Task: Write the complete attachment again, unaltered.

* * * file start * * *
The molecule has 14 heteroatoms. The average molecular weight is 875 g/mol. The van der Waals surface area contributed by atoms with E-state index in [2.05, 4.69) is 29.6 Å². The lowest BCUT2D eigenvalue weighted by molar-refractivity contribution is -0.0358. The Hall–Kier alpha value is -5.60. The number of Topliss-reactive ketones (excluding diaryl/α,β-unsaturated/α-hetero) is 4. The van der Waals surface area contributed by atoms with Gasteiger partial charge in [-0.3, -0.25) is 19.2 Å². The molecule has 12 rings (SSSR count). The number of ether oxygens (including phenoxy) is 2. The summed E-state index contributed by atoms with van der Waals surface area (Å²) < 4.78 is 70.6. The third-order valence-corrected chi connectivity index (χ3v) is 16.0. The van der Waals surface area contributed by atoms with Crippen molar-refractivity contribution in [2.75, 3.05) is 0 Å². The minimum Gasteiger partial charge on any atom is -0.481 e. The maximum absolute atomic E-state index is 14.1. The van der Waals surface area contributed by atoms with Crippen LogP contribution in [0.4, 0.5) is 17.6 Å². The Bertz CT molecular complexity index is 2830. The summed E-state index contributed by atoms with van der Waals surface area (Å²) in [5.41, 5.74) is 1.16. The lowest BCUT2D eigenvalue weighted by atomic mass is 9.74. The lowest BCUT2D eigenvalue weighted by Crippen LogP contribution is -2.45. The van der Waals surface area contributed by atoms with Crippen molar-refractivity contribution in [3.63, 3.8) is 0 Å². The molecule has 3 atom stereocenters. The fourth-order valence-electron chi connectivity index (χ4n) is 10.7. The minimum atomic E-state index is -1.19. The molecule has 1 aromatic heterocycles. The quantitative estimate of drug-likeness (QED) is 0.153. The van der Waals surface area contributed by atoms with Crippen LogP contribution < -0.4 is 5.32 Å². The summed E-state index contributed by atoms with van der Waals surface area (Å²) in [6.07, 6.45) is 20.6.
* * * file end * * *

The molecule has 14 heteroatoms. The average molecular weight is 875 g/mol. The van der Waals surface area contributed by atoms with E-state index in [2.05, 4.69) is 29.6 Å². The lowest BCUT2D eigenvalue weighted by molar-refractivity contribution is -0.0358. The Hall–Kier alpha value is -5.60. The number of Topliss-reactive ketones (excluding diaryl/α,β-unsaturated/α-hetero) is 4. The van der Waals surface area contributed by atoms with Gasteiger partial charge in [-0.3, -0.25) is 19.2 Å². The molecule has 12 rings (SSSR count). The number of ether oxygens (including phenoxy) is 2. The summed E-state index contributed by atoms with van der Waals surface area (Å²) < 4.78 is 70.6. The third-order valence-corrected chi connectivity index (χ3v) is 16.0. The van der Waals surface area contributed by atoms with Crippen molar-refractivity contribution in [2.75, 3.05) is 0 Å². The minimum Gasteiger partial charge on any atom is -0.481 e. The maximum absolute atomic E-state index is 14.1. The van der Waals surface area contributed by atoms with Crippen LogP contribution in [0.4, 0.5) is 17.6 Å². The Bertz CT molecular complexity index is 2830. The summed E-state index contributed by atoms with van der Waals surface area (Å²) in [5.41, 5.74) is 1.16. The lowest BCUT2D eigenvalue weighted by atomic mass is 9.74. The lowest BCUT2D eigenvalue weighted by Crippen LogP contribution is -2.45. The van der Waals surface area contributed by atoms with Crippen molar-refractivity contribution in [3.63, 3.8) is 0 Å². The molecule has 3 atom stereocenters. The fourth-order valence-electron chi connectivity index (χ4n) is 10.7. The minimum atomic E-state index is -1.19. The molecule has 1 aromatic heterocycles. The quantitative estimate of drug-likeness (QED) is 0.153. The van der Waals surface area contributed by atoms with Crippen LogP contribution < -0.4 is 5.32 Å². The summed E-state index contributed by atoms with van der Waals surface area (Å²) in [6.07, 6.45) is 20.6.